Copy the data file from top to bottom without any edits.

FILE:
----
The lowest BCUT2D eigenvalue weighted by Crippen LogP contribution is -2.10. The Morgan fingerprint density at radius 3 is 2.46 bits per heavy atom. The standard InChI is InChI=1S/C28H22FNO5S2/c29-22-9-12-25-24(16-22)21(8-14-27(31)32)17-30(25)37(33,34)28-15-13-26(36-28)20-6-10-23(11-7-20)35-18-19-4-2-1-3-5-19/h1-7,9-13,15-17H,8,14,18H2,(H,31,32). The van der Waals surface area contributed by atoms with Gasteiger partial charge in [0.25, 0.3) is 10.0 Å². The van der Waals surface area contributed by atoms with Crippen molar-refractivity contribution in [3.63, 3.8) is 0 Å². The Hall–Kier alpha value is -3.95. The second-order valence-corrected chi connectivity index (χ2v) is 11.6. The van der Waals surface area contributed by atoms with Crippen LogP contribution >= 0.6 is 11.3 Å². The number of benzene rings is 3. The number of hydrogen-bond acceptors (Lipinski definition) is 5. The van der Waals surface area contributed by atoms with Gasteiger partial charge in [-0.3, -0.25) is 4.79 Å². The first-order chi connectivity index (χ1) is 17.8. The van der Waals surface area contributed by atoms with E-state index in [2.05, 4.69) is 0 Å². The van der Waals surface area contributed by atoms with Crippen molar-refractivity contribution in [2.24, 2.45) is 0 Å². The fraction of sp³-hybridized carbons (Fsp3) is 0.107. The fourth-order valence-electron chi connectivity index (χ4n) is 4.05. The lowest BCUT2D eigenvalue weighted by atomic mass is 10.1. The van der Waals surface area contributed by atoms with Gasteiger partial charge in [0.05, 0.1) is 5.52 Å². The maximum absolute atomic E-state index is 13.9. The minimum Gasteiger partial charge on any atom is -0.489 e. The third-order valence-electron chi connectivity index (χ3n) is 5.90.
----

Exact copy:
The lowest BCUT2D eigenvalue weighted by Crippen LogP contribution is -2.10. The Morgan fingerprint density at radius 3 is 2.46 bits per heavy atom. The standard InChI is InChI=1S/C28H22FNO5S2/c29-22-9-12-25-24(16-22)21(8-14-27(31)32)17-30(25)37(33,34)28-15-13-26(36-28)20-6-10-23(11-7-20)35-18-19-4-2-1-3-5-19/h1-7,9-13,15-17H,8,14,18H2,(H,31,32). The van der Waals surface area contributed by atoms with Gasteiger partial charge in [0.25, 0.3) is 10.0 Å². The van der Waals surface area contributed by atoms with Crippen molar-refractivity contribution in [3.63, 3.8) is 0 Å². The Hall–Kier alpha value is -3.95. The second-order valence-corrected chi connectivity index (χ2v) is 11.6. The van der Waals surface area contributed by atoms with Crippen LogP contribution >= 0.6 is 11.3 Å². The number of benzene rings is 3. The number of hydrogen-bond acceptors (Lipinski definition) is 5. The van der Waals surface area contributed by atoms with Gasteiger partial charge in [-0.3, -0.25) is 4.79 Å². The first-order chi connectivity index (χ1) is 17.8. The van der Waals surface area contributed by atoms with E-state index in [2.05, 4.69) is 0 Å². The van der Waals surface area contributed by atoms with Crippen molar-refractivity contribution in [2.24, 2.45) is 0 Å². The fraction of sp³-hybridized carbons (Fsp3) is 0.107. The fourth-order valence-electron chi connectivity index (χ4n) is 4.05. The lowest BCUT2D eigenvalue weighted by atomic mass is 10.1. The van der Waals surface area contributed by atoms with Gasteiger partial charge in [0.05, 0.1) is 5.52 Å². The maximum absolute atomic E-state index is 13.9. The minimum Gasteiger partial charge on any atom is -0.489 e. The third-order valence-electron chi connectivity index (χ3n) is 5.90.